Other books byHerman Melville
"It's true. It's all true for Moby-Dick. He's a killer, he's a fury, he's an angel of hell. Why if the white whale could talk he'd talk like Ahab." Nantucket. 1851. Center of a whaling industry that transformed blubber into the oils and candles that lit the world. It’s there that a schoolmaster called Ishmael arrives to ship on a whale-boat. He enrolls under Ahab, Captain of the Pequod a man bent on destroying the white whale that lost him his leg. Certain the destruction of his nemesis will slake his thirst; Ahab’s single-minded pursuit of Moby-Dick consumes Ishmael, the crew and the Pequod itself. The spirit and atmosphere of Herman Melville's masterpiece romantic, ambiguous, characterful and rich with allegory is captured in this wonderful stage adaptation.
or, The Whale
From A to Z, the Penguin Drop Caps series collects 26 unique hardcoversfeaturing cover art by Jessica Hische It all begins with a letter. Fall in love with Penguin Drop Caps, a new series of twenty-six collectible and hardcover editions, each with a type cover showcasing a gorgeously illustrated letter of the alphabet. In a design collaboration between Jessica Hische and Penguin Art Director Paul Buckley, the series features unique cover art by Hische, a superstar in the world of type design and illustration, whose work has appeared everywhere from Tiffany & Co. to Wes Anderson's recent film Moonrise Kingdom to Penguin's own bestsellers Committed and Rules of Civility. With exclusive designs that have never before appeared on Hische's hugely popular Daily Drop Cap blog, the Penguin Drop Caps series debuted with an 'A' for Jane Austen's Pride and Prejudice, a 'B' for Charlotte Brönte's Jane Eyre, and a 'C' for Willa Cather's My Ántonia. It continues with more perennial classics, perfect to give as elegant gifts or to showcase on your own shelves. M is for Melville, who wrote of his masterpiece, "It is the horrible texture of a fabric that should be woven of ships' cables and hawsers. A Polar wind blows through it, and birds of prey hover over it." In part, Moby-Dick is the story of an eerily compelling madman pursuing an unholy war against a creature as vast and dangerous and unknowable as the sea itself. But more than just a novel of adventure, more than an encyclopedia of whaling lore and legend, Moby-Dick is a haunting, mesmerizing, and important social commentary populated with several of the most unforgettable and enduring characters in literature. Written with wonderfully redemptive humor, Moby-Dick is a profound and timeless inquiry into character, faith, and the nature of perception.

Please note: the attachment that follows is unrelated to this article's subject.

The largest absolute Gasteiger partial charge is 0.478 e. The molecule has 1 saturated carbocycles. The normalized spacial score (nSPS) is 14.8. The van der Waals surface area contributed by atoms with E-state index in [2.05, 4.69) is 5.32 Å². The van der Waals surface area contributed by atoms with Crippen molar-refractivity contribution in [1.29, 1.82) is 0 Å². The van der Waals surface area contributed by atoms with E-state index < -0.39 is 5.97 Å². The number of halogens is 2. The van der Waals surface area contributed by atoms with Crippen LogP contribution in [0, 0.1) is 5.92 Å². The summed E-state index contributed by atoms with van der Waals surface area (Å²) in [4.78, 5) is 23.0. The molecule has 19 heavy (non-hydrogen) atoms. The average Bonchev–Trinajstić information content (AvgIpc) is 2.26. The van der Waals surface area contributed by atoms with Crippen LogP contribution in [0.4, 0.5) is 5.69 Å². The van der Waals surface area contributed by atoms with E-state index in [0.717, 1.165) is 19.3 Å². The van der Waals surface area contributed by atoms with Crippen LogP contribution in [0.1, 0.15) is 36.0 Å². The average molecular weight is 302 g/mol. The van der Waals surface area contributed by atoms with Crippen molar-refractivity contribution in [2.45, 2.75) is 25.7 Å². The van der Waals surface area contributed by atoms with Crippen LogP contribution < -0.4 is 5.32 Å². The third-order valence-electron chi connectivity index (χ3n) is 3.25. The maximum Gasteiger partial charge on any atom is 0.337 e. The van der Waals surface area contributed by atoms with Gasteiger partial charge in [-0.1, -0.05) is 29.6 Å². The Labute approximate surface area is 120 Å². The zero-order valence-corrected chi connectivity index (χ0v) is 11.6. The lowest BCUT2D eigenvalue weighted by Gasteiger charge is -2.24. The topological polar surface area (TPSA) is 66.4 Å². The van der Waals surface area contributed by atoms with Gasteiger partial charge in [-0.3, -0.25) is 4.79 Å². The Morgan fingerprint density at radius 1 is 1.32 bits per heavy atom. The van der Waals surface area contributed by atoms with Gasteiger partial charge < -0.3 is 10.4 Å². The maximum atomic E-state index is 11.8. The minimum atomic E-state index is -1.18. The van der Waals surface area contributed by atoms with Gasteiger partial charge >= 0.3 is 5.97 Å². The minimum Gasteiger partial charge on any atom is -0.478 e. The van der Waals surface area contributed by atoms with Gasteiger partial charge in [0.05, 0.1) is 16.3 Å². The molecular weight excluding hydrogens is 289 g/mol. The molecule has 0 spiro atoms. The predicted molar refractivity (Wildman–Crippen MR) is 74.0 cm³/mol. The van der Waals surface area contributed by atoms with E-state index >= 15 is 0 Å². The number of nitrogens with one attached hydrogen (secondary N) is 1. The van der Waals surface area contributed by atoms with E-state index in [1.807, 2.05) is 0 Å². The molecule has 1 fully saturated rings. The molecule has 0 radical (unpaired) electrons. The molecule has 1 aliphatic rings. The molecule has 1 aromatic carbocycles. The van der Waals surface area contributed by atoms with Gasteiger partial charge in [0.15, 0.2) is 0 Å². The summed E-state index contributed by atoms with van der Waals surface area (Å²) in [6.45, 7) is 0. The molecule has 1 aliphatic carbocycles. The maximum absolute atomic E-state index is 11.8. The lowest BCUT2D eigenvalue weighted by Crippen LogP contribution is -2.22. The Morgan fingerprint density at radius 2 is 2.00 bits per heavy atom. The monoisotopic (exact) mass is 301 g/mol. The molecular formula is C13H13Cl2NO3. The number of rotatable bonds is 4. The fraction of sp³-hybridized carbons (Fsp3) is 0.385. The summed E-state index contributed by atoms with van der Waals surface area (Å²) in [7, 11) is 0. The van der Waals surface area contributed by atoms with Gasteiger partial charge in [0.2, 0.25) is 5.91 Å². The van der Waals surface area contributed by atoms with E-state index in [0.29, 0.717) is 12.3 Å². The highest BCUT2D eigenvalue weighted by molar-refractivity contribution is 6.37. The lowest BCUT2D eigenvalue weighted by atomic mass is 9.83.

Killing a sixty-ton sperm whale that could destroy a boat with a flick of its massive tail was no easy task. Whalemen of the early nineteenth century were not just hunters, they were also explorerssailing on the uncharted sea in search of some of the largest creatures on earth. The most famous whale of all? Moby Dick. Here are Ishmael, Queequeq, Ahab, and of course, Moby Dick, rendered anew in a dynamic comic book adaptation of one of the greatest American novels ever written. The book also includes information about Herman Melville, facts about whales, and the history of the whaling industry. With all the flare and blaze of Melville’s original story, Moby Dick is sure to intrigue a new generation of readers with this fast-paced and electric portrayal of the famous battle between man and beast.
A Peep at Polynesian Life
At one time the most popular of Melville's works, Typee was known as a travelogue that idealized and romanticized a mysterious South Sea island for readers in the ruthless, industrial, "civilized" world of the nineteenth century. But Melville's story of Tommo, the Yankee sailor who enters the flawed Pacific paradise of Nuku Hiva, is also a fast-moving adventure tale, an autobiographical account of the author's own Polynesian stay, an examination of the nature of good and evil, and a frank exploration of sensuality and exotic ritual. This edition of Typee, which reproduces the definitive text and the complete, never-before-published manuscript reading text, includes invaluable explanatory commentary by John Bryant.